If I try to look on the bright side, the arrival of fall means I'll probably start cooking again. Despite the summer heat, I still bake most days, so I rarely want to turn on the oven to cook at night too. That means a huge majority of our meals have been grilled this summer. I've flagged a ton of recipes to try this fall when I'm back to cooking more often, and this was one of them. Shane and I were both so eager to try this manicotti we simply couldn't wait. Comfort food is one of my favorite things about fall and winter, and this manicotti is nothing if not comforting. Cheesy, meaty filling stuffed inside of pasta noodles and topped with a rich, meaty sauce and more cheese! If you scan the ingredient list you'll notice there's pepperoni in the meat sauce, which I thought was really interesting. It's used to add some spice and more flavor to the sauce, and we thought it did the trick. Though the recipe is a bit of work, it'll probably feed your family for a few days (we had it for dinner 2 nights as well as lunch one day) and reheats really well, so I think it's worth it.
Baked Manicotti with Meat Sauce
from Cook's Country (also see on Cookies with Boys)
1 yellow onion, chopped
6 oz sliced pepperoni
1 lb 85% lean ground beef
1 tablespoon tomato paste
5 garlic cloves, minced
1/4 teaspoon red pepper flakes
2 (28-oz) cans crushed tomatoes
3 cups ricotta cheese
2 1/2 cups shredded mozzarella cheese
1 1/2 cups shredded provolone cheese (I used all mozzarella)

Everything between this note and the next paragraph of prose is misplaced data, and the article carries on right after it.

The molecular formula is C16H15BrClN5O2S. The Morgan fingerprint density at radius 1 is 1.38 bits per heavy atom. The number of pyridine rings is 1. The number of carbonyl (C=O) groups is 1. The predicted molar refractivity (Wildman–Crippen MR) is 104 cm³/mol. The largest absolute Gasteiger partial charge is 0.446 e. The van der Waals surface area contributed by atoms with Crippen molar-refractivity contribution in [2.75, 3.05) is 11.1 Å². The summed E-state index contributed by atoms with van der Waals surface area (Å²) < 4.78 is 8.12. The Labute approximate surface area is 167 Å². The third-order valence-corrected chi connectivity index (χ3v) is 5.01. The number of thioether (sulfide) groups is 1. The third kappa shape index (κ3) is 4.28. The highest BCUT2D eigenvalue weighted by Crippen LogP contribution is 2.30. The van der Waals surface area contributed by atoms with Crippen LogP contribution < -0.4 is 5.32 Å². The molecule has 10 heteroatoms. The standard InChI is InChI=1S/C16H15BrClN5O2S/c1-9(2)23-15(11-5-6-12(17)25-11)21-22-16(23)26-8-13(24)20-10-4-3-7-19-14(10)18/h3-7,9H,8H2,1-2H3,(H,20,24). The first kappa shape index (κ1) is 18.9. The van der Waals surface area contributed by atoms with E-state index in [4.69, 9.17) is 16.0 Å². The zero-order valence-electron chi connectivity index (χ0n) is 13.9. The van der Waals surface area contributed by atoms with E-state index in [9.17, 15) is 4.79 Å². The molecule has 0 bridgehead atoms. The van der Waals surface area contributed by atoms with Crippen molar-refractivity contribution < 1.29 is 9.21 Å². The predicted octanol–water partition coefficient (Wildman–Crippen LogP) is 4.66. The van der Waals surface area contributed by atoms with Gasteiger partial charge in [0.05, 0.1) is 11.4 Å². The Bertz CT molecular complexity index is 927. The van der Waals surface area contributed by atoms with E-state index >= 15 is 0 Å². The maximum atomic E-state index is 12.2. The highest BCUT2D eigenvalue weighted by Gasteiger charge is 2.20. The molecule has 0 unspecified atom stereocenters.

1 large egg, lightly beaten
1/2 teaspoon salt
1/2 teaspoon pepper
1/4 cup finely chopped fresh basil
16 no-boil lasagna noodles
Preheat oven to 375 F with a rack in the top third of the oven.
Combine the onion and pepperoni in the bowl of your food processor and pulse a few times until the mixture is coarsely ground (it shouldn't be mushy). Add the ground beef and pulse a few more times until the mixture is well combined.
Set a large saucepan over medium heat and add the beef mixture. Brown the meat, breaking it up with a wooden spoon as it cooks. Use a slotted spoon to transfer 1 cup of the meat mixture to a paper towel-lined plate and reserve. Add the tomato paste, garlic and red pepper flakes to the pan and cook for about 1 minute, just until the garlic becomes fragrant. Add the tomatoes and stir to combine. Let the sauce simmer until slightly thickened, about 20 minutes. Season to taste with salt and pepper.